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I am trying to practice the interview question in the title

For those who directly want to know my question , jump to "Smaller version of my Question" .

For more context , read on.

=>For N = 2, We can simply use a Map.

=>For N= 3, there is a n^2 solution : Finding three elements in an array whose sum is closest to an given number [Check the accepted answer, it actually give you a solution for sum to 0 , rather than upto as in title of the link]

I guess using the above link, we can have 3 pointers for N=4 and get a n^3 solution.

Anyways, the point I am making that eventually all these solutions are not going to scale as N grows. So I am looking for a general purpose solution

I think this can be derived from a subset sum problem Subset sum problem . However the solution [dynamic programming version] to this problem returns a boolean. I am looking to get the actual subset.
The boolean solution itself isn't completely natural to derive [in the sense you cant 'derive' the answer easily unless you have read it.. I had to write down an example to understand it]. Anyways, I am looking for a way to modify it to give me a subset rather than just a boolean.

Smaller version of my Question:
Modify this to return the actual subset than just the boolean

Let S[i] = true if we can make sum i and false otherwise.

S[0] = true // we can always make sum 0: just don't choose any number
S[i] = false for all i != 0
for each number i in your input
    for s = MaxSum downto i
        if ( S[s - i] == true )
            S[s] = true; // if we can make the sum s - i, we can also make the sum s by adding i to the sum s - i.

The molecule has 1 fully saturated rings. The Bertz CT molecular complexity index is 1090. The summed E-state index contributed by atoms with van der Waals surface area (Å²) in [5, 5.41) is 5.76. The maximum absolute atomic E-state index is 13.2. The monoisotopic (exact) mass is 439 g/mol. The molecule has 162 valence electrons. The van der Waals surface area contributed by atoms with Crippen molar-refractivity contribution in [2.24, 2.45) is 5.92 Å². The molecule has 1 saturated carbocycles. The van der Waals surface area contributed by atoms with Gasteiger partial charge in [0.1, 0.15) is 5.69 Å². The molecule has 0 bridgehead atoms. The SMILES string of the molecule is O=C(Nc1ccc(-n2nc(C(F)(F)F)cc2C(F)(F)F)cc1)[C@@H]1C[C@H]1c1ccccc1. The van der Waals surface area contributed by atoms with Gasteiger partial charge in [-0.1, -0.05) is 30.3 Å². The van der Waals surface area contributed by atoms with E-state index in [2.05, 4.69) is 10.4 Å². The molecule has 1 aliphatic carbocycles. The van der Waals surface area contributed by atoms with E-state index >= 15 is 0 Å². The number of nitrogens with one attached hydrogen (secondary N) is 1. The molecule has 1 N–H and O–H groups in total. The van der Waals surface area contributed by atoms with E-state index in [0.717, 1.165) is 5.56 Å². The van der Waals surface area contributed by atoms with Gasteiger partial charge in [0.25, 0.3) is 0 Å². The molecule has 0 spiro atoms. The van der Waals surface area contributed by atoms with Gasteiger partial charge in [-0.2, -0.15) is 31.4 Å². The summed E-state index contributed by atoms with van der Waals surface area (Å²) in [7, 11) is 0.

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1 Answer

up vote 1 down vote accepted

Just make S[s] contain the list of numbers that make that sum when it is possible:

Let S[i] = the list of numbers that make up that sum and false (or null, something distinct from an empty list) otherwise.

S[0] = empty list // we can always make sum 0: just don't choose any number
S[i] = null for all i != 0
for each number i in your input
    for s = MaxSum downto i
        if ( S[s - i] != null )
            S[s] = S[s-i] with i added; // if we can make the sum s - i, we can also make the sum s by adding i to the sum s - i.
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thanks .. very elegant. So basically my S structure in java would be List<int[]> . –  codeObserver May 31 '11 at 4:30
1  
Except I think Java doesn't let you mix collections and generic arrays, so int[][] or List<List<Integer>> –  trutheality May 31 '11 at 4:40
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